Thursday, June 18, 2015

Install Node.js on an Ubuntu 14.04 Physical server

Introduction

Node.js is a Javascript platform for server-side programming that allows users to build network applications quickly. By leveraging Javascript on both the front-end and the back-end, development can be more consistent and be designed within the same system.
In this guide, we'll show you how to get started with Node.js on an Ubuntu 14.04 LTS Physical server.

How To Install the Distro-Stable Version

Ubuntu 14.04 contains a version of Node.js in its default repositories that can be used to easily provide a consistent experience across multiple servers. The version in the repositories is 0.10.25. This will not be the latest version, but it should be quite stable.
In order to get this version, we just have to use the apt package manager. We should refresh our local package index prior and then install from the repositories:

sudo apt-get update
sudo apt-get install nodejs
 
If the package in the repositories suits your needs, this is all that you need to do to get set up with Node.js. In most cases, you'll also want to also install npm, which is the Node.js package manager. You can do this by typing:

sudo apt-get install npm
 
This will allow you to easily install modules and packages to use with Node.js.
Because of a conflict with another package, the executable from the Ubuntu repositories is called nodejs instead of node. Keep this in mind as you are running software.
Below, we'll discuss some more flexible methods of installation.

How To Install Using a PPA

An alternative that can get you a more recent version of Node.js is to add a PPA (personal package archive) maintained by NodeSource. This will probably have more up-to-date versions of Node.js than the official Ubuntu repositories.
First, you need to install the PPA in order to get access to its contents:

curl -sL https://deb.nodesource.com/setup | sudo bash -
 
The PPA will be added to your configuration and your local package cache will be updated automatically. After running the setup script from nodesource, you can install the Node.js package in the same way that you did above:

sudo apt-get install nodejs
 
The nodejs package contains the nodejs binary as well as npm, so you don't need to install npm separately. However, in order for some npm packages to work (such as those that require building from source), you will need to install the build-essentials package:

sudo apt-get install build-essential

How To Install Using NVM

An alternative to installing Node.js through apt is to use a specially designed tool called nvm, which stands for "Node.js version manager".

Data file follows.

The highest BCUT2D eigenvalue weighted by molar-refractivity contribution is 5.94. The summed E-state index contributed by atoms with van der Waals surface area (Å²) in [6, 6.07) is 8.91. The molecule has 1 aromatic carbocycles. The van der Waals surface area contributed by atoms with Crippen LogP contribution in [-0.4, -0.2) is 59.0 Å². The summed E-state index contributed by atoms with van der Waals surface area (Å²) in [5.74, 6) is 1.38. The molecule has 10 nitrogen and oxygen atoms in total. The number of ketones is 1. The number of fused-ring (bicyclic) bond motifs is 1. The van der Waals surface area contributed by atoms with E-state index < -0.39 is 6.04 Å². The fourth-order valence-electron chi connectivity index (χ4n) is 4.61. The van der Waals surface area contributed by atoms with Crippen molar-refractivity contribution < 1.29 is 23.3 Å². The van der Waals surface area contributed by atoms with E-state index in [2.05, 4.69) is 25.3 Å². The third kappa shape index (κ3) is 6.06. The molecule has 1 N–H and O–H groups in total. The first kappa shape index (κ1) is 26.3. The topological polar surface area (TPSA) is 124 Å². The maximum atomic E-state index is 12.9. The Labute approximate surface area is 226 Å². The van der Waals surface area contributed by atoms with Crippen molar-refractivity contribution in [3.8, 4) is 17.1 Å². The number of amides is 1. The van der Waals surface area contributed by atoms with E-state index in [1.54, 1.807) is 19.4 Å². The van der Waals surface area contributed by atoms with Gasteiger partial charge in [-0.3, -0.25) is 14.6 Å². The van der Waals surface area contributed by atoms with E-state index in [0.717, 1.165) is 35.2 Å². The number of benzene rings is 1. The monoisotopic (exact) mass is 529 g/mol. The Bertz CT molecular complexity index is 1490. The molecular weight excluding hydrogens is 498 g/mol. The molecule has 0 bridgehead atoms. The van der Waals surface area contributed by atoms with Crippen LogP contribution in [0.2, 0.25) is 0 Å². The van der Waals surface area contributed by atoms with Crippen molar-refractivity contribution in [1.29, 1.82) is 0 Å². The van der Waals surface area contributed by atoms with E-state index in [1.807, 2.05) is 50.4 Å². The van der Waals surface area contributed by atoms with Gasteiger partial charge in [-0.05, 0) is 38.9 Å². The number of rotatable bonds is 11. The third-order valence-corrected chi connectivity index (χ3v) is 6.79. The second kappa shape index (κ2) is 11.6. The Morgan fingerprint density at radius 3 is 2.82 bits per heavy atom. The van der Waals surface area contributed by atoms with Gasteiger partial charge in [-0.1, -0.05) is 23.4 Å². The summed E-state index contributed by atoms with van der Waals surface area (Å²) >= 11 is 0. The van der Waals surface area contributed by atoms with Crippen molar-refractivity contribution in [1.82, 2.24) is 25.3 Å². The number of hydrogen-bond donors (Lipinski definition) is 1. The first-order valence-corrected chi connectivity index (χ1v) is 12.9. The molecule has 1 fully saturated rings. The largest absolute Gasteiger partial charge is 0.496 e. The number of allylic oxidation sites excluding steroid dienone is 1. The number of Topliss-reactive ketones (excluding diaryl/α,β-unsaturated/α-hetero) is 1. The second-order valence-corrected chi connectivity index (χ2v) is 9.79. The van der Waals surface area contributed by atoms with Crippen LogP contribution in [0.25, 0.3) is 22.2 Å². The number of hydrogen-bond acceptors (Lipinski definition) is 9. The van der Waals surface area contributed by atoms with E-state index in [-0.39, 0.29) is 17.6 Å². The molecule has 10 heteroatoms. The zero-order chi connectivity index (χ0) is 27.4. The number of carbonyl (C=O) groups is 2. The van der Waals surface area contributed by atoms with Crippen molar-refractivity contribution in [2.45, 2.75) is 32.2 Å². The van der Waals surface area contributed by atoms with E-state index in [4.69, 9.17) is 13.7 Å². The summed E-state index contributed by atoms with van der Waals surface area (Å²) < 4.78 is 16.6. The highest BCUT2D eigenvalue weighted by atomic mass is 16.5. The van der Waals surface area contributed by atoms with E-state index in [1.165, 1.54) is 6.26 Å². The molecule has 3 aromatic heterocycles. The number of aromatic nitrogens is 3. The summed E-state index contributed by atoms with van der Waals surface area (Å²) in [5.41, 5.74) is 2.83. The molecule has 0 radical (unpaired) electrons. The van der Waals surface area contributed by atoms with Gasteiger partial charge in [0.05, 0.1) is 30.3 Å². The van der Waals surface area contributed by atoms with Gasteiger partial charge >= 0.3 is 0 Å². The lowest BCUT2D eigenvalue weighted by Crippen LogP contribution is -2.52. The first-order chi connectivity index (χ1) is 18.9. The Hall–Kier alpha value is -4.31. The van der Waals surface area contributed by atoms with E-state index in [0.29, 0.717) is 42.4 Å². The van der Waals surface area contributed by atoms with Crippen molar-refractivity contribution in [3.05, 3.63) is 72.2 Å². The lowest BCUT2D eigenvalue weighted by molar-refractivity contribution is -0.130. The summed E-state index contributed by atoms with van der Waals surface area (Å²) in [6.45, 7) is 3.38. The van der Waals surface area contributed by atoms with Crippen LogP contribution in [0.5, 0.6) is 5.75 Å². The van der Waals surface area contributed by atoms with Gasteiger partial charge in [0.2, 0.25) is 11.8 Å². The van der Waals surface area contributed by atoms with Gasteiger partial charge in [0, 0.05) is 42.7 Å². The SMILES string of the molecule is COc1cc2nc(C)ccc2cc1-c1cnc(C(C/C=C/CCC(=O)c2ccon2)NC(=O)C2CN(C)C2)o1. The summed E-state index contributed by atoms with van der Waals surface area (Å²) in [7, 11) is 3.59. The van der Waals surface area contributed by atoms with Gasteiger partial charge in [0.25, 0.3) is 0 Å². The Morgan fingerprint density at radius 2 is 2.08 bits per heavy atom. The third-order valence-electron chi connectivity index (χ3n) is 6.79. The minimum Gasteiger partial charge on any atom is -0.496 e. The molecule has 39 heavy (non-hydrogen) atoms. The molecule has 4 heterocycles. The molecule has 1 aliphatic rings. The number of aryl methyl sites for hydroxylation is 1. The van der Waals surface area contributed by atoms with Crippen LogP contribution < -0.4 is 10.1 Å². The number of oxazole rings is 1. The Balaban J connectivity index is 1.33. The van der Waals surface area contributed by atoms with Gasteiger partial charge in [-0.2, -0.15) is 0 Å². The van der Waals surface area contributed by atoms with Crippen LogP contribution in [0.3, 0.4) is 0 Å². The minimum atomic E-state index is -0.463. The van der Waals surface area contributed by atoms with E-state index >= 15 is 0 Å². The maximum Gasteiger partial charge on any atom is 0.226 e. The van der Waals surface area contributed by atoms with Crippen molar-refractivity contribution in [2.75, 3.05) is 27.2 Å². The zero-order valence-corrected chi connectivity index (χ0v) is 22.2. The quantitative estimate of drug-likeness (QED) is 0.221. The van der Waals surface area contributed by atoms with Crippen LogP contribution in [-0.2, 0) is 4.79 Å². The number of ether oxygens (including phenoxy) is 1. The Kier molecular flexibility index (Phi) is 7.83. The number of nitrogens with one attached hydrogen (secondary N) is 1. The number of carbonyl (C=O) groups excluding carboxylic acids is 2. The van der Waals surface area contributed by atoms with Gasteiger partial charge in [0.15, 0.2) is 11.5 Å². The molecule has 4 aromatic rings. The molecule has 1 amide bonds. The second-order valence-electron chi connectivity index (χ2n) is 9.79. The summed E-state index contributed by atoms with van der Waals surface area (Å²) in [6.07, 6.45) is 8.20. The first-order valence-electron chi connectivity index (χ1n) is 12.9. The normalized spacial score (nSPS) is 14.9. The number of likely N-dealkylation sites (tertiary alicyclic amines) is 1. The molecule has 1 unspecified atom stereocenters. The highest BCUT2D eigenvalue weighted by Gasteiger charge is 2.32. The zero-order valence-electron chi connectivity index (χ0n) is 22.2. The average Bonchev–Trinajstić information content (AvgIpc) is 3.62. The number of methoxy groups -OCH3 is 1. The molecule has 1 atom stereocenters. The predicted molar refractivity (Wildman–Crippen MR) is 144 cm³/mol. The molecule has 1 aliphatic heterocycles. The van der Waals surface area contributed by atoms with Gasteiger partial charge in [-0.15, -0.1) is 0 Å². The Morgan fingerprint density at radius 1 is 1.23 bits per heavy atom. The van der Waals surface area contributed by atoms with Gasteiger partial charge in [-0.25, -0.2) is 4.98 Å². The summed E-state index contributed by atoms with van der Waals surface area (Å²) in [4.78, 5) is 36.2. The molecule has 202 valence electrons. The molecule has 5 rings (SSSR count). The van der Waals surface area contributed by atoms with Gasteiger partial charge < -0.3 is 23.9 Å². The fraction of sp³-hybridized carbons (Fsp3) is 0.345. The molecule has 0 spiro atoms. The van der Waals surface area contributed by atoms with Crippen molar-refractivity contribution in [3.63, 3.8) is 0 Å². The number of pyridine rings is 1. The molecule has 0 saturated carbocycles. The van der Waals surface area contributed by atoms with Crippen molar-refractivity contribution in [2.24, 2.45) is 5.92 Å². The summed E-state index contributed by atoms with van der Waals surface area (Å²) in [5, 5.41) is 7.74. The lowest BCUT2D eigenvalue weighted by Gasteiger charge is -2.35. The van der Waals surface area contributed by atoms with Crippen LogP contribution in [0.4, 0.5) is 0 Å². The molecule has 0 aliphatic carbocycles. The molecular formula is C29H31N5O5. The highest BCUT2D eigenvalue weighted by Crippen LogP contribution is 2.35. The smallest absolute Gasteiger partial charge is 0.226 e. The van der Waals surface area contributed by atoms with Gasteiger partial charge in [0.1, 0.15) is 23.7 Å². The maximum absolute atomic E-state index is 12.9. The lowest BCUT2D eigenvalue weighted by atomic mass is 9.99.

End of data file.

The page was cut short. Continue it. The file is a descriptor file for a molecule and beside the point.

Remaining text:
Using nvm, you can install multiple, self-contained versions of Node.js which will allow you to control your environment easier. It will give you on-demand access to the newest versions of Node.js, but will also allow you to target previous releases that your app may depend on.
To start off, we'll need to get the software packages from our Ubuntu repositories that will allow us to build source packages. The nvm script will leverage these tools to build the necessary components:

sudo apt-get update
sudo apt-get install build-essential libssl-dev
 
Once the prerequisite packages are installed, you can pull down the nvm installation script from the project's GitHub page. The version number may be different, but in general, you can download and install it with the following syntax:

curl https://raw.githubusercontent.com/creationix/nvm/v0.16.1/install.sh | sh
 
This will download the script and run it. It will install the software into a subdirectory of your home directory at ~/.nvm. It will also add the necessary lines to your ~/.profile file to use the file.
To gain access to the nvm functionality, you'll need to log out and log back in again, or you can source the ~/.profile file so that your current session knows about the changes:

source ~/.profile
 
Now that you have nvm installed, you can install isolated Node.js versions.
To find out the versions of Node.js that are available for installation, you can type:
nvm ls-remote
. . .
 v0.11.6
 v0.11.7
 v0.11.8
 v0.11.9
v0.11.10
v0.11.11
v0.11.12
v0.11.13
As you can see, the newest version at the time of this writing is v0.11.13. You can install that by typing:

nvm install 0.11.13
 
Usually, nvm will switch to use the most recently installed version. You can explicitly tell nvm to use the version we just downloaded by typing:

nvm use 0.11.13
 
When you install Node.js using nvm, the executable is called node. You can see the version currently being used by the shell by typing:

node -v
v.0.11.13
 
If you have multiple Node.js versions, you can see what is installed by typing:

nvm ls
 
If you wish to default one of the versions, you can type:

nvm alias default 0.11.13
 
This version will be automatically selected when a new session spawns. You can also reference it by the alias like this:
 
nvm use default
 
Each version of Node.js will keep track of its own packages and has npm available to manage these.
You can have npm install packages to the Node.js project's ./node_modules directory by using the normal format:

npm install express 
 
If you'd like to install it globally (available to the other projects using the same Node.js version), you can add the -g flag:

npm install -g express 
 
This will install the package in:

~/.nvm/node_version/lib/node_modules/package_name 
 
Installing globally will let you run the commands from the command line, but you'll have to use link the package into your local sphere to require it from within a program:

npm link express 
 
You can learn more about the options available to you with nvm by typing:

nvm help